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Vol. 70, Iss. 2, February 2013

The burden of disease related to indoor air in the Netherlands: do different methods lead to different results?


Background Dutch policy makers needed a knowledge base for prioritising control of different indoor air pollutants. Several burden of disease (BoD) estimates were available, but it was not known if they could be applied to The Netherlands.

Objectives To quantify the BoD related to indoor air in The Netherlands, and to compare the outcomes with a previous study (EnVIE), which used a different BoD methodology.

Results The largest BoD was attributable to environmental tobacco smoke. The next most important indoor air pollutants were radon and thoron from soils and building materials, followed by dampness and carbon monoxide (CO). Formaldehyde exposure did not contribute to the total BoD, according to our estimates. The EnVIE estimate was three times higher, and the most important indoor air pollutants by BoD were combustion products from outdoor sources, bioaerosols due to dampness and by outdoor sources, volatile organic compounds, radon from soils, pathogens and CO. The differences in estimates were primarily caused by the different selection or definition of substances in indoor air, rather than the differing BoD methodology.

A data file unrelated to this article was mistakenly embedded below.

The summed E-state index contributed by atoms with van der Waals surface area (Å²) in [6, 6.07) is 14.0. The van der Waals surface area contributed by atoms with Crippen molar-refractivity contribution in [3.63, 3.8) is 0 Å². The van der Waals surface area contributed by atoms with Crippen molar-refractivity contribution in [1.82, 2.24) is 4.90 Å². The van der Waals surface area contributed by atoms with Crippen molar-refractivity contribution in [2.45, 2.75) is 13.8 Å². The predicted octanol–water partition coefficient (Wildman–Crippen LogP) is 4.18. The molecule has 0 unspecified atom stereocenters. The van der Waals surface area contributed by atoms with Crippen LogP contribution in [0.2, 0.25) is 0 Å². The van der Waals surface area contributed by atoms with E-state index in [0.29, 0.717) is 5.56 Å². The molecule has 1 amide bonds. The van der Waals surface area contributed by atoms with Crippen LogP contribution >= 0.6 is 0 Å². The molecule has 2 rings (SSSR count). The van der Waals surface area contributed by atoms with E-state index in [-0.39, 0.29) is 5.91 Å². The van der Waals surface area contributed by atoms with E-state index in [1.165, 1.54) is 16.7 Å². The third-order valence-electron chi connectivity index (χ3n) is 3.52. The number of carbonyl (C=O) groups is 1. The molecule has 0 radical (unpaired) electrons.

Conclusions Indoor air exposure is associated with a considerable BoD in The Netherlands; approximately 1500 healthy life years per 1 million inhabitants are lost due to 1 year of exposure. The results from the different BoD studies examined here are difficult to compare—even the relative order of most important pollutants depends on choices and assumptions in the assessment. A careful evaluation of BoD estimates is required before they can be used in policy making.


air pollutants, disease, Indoor

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